Figure 1: (a) Axial, (b) coronal, and (c) sagittal gadolinium - enhanced MRI showing a heterogeneously enhancing lesion in the sphenoid sinus

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Figure 2: (a) Axial, (b) coronal, and (c) sagittal gadolinium - enhanced MRI showing almost complete resolution of the lesion after a 18-month course of antituberculous therapy

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Clinical presentation of patients with isolated sphenoid sinus disease is non-specific, and the symptoms include headache (65%), nasal obstruction (22%), and post-nasal drip (11%). Visual disturbances (15%) and cranial nerve paresis occur less frequently (10%). [1] The mean age of the seven previously reported cases of sphenoid sinus tuberculosis was 5.8 ± 5.5 years (range, 2-17 years) and clinical features included proptosis in three, lateral rectus paresis in two, impaired vision in one, and ptosis in one. [2],[3],[4] Four out of the seven patients had a concomitant tuberculous infection - pulmonary, CNS, lymph node, or skeletal. There was no such focus in our patient. The radiological features are non-specific and can mimic other inflammatory and neoplastic lesions such as chordoma, Wegner's granulomatosis, invasive fungal disease, allergic fungal sinusitis, sarcoma, carcinoma, and even metastasis. A histopathologic/microbiological diagnosis is always warranted. Endoscopic trans-sphenoidal biopsy/excision is the most straightforward solution. Although direct compression in the optic canal or orbit can result in progressive loss of vision, [5] the cause of visual loss in patients with inflammatory pathology of the sphenoid sinus cannot always be determined. In patients with mucoceles, the visual loss can be sudden and direct compression of the optic nerves may not be seen on imaging studies. In such cases, a vascular compromise of the optic nerves due to inflammation of the vessels is thought to be a possible cause [5] and a similar process might have been the cause of visual loss in our patient. Visual outcome in patients with inflammatory lesions of the sphenoid sinus may be poor even after surgical treatment and complete resolution of the lesion. This was seen in our case and has also been reported by others. [4]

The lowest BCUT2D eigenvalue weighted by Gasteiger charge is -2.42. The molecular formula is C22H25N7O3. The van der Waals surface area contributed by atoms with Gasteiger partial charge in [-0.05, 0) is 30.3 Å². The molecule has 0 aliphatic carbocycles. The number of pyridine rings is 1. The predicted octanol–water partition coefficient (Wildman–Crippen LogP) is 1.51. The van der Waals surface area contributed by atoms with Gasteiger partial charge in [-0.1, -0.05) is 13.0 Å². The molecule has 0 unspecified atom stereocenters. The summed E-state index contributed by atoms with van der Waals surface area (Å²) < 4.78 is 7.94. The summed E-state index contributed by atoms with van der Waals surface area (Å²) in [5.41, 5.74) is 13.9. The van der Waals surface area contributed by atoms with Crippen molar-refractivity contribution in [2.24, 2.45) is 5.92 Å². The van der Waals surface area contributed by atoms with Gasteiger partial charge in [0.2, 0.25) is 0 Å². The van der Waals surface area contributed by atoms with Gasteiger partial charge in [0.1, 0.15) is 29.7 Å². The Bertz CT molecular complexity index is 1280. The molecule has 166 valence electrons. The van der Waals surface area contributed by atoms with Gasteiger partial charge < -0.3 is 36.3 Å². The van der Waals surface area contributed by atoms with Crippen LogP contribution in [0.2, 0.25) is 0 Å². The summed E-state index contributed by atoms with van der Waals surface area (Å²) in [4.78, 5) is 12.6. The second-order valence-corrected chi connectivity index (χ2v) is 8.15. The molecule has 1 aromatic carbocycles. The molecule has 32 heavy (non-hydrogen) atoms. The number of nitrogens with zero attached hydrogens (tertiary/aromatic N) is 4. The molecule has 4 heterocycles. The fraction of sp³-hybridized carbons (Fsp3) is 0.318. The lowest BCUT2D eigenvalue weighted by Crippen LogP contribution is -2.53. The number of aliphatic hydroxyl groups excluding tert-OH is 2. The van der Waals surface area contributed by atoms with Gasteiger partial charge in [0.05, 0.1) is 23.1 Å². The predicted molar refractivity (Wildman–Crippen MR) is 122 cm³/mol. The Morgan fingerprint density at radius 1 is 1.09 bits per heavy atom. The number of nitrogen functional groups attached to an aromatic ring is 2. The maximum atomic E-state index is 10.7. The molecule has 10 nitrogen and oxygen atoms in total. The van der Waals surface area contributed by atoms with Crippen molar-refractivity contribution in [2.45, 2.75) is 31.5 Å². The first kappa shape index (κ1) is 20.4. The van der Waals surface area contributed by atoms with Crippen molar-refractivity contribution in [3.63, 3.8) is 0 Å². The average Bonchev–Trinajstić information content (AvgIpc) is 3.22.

» References Top

1.Kim SW, Kim DW, Kong IG, Kim DY, Park SW, Rhee CS, et al. Isolated sphenoid sinus diseases: Report of 76 cases. Acta Otolaryngol 2008;128:455-9.  Back to cited text no. 1
2.Shah GV, Desai SB, Malde HM, Naik G. Tuberculosis of sphenoidal sinus: CT findings. Am J Roentgenol 1993;161:681-2.  Back to cited text no. 2
3.Witcombe JB, Cremin BJ. Tuberculous erosion of the sphenoid bone. Br J Radiol 1978;51:347-50.  Back to cited text no. 3
4.Sharma SC, Baruah P. Sphenoid sinus tuberculosis in children-a rare entity. Int J Pediatr Otorhinolaryngol 2003;67:399-401.  Back to cited text no. 4
5.Selvapandian S, Rajshekhar V, Chandy MJ. Mucoceles: A neurosurgical perspective. Br J Neurosurg 1994;8:57-61.  Back to cited text no. 5


  [Figure 1], [Figure 2]